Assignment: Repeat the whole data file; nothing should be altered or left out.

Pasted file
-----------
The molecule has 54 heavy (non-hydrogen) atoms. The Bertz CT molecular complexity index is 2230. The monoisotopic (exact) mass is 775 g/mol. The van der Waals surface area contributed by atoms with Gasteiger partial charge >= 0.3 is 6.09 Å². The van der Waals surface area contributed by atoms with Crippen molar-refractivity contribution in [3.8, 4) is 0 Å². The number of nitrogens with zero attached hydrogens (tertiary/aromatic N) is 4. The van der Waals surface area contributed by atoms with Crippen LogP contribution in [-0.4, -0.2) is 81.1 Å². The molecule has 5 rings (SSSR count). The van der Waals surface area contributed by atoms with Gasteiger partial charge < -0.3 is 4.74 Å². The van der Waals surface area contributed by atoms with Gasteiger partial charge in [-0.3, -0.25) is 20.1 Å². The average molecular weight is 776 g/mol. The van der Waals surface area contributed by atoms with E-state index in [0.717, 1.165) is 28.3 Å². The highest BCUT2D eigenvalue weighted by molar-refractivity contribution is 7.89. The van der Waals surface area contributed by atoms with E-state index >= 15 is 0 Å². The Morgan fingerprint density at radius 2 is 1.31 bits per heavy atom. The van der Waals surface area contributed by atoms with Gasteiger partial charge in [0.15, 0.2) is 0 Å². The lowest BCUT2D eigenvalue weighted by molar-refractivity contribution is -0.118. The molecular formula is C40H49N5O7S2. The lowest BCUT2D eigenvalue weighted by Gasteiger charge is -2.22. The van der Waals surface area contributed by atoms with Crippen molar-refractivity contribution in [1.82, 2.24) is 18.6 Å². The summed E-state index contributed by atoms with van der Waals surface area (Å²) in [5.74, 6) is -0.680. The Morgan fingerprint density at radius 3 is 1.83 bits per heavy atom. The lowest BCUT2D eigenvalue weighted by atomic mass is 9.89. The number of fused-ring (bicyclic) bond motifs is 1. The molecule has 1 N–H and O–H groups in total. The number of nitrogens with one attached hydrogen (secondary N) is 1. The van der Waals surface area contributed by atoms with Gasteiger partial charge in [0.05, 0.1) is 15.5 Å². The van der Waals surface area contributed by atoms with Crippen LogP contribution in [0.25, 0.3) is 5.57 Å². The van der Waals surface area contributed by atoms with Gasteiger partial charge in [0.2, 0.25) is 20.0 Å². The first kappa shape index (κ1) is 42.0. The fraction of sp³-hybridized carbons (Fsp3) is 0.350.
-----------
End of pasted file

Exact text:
The molecule has 54 heavy (non-hydrogen) atoms. The Bertz CT molecular complexity index is 2230. The monoisotopic (exact) mass is 775 g/mol. The van der Waals surface area contributed by atoms with Gasteiger partial charge >= 0.3 is 6.09 Å². The van der Waals surface area contributed by atoms with Crippen molar-refractivity contribution in [3.8, 4) is 0 Å². The number of nitrogens with zero attached hydrogens (tertiary/aromatic N) is 4. The van der Waals surface area contributed by atoms with Crippen LogP contribution in [-0.4, -0.2) is 81.1 Å². The molecule has 5 rings (SSSR count). The van der Waals surface area contributed by atoms with Gasteiger partial charge < -0.3 is 4.74 Å². The van der Waals surface area contributed by atoms with Gasteiger partial charge in [-0.3, -0.25) is 20.1 Å². The average molecular weight is 776 g/mol. The van der Waals surface area contributed by atoms with E-state index in [0.717, 1.165) is 28.3 Å². The highest BCUT2D eigenvalue weighted by molar-refractivity contribution is 7.89. The van der Waals surface area contributed by atoms with E-state index >= 15 is 0 Å². The Morgan fingerprint density at radius 2 is 1.31 bits per heavy atom. The van der Waals surface area contributed by atoms with Gasteiger partial charge in [0.15, 0.2) is 0 Å². The lowest BCUT2D eigenvalue weighted by molar-refractivity contribution is -0.118. The molecular formula is C40H49N5O7S2. The lowest BCUT2D eigenvalue weighted by Gasteiger charge is -2.22. The van der Waals surface area contributed by atoms with Crippen molar-refractivity contribution in [1.82, 2.24) is 18.6 Å². The summed E-state index contributed by atoms with van der Waals surface area (Å²) in [5.74, 6) is -0.680. The Morgan fingerprint density at radius 3 is 1.83 bits per heavy atom. The lowest BCUT2D eigenvalue weighted by atomic mass is 9.89. The number of fused-ring (bicyclic) bond motifs is 1. The molecule has 1 N–H and O–H groups in total. The number of nitrogens with one attached hydrogen (secondary N) is 1. The van der Waals surface area contributed by atoms with Gasteiger partial charge in [0.05, 0.1) is 15.5 Å². The van der Waals surface area contributed by atoms with Crippen LogP contribution in [0.25, 0.3) is 5.57 Å². The van der Waals surface area contributed by atoms with Gasteiger partial charge in [0.2, 0.25) is 20.0 Å². The first kappa shape index (κ1) is 42.0. The fraction of sp³-hybridized carbons (Fsp3) is 0.350.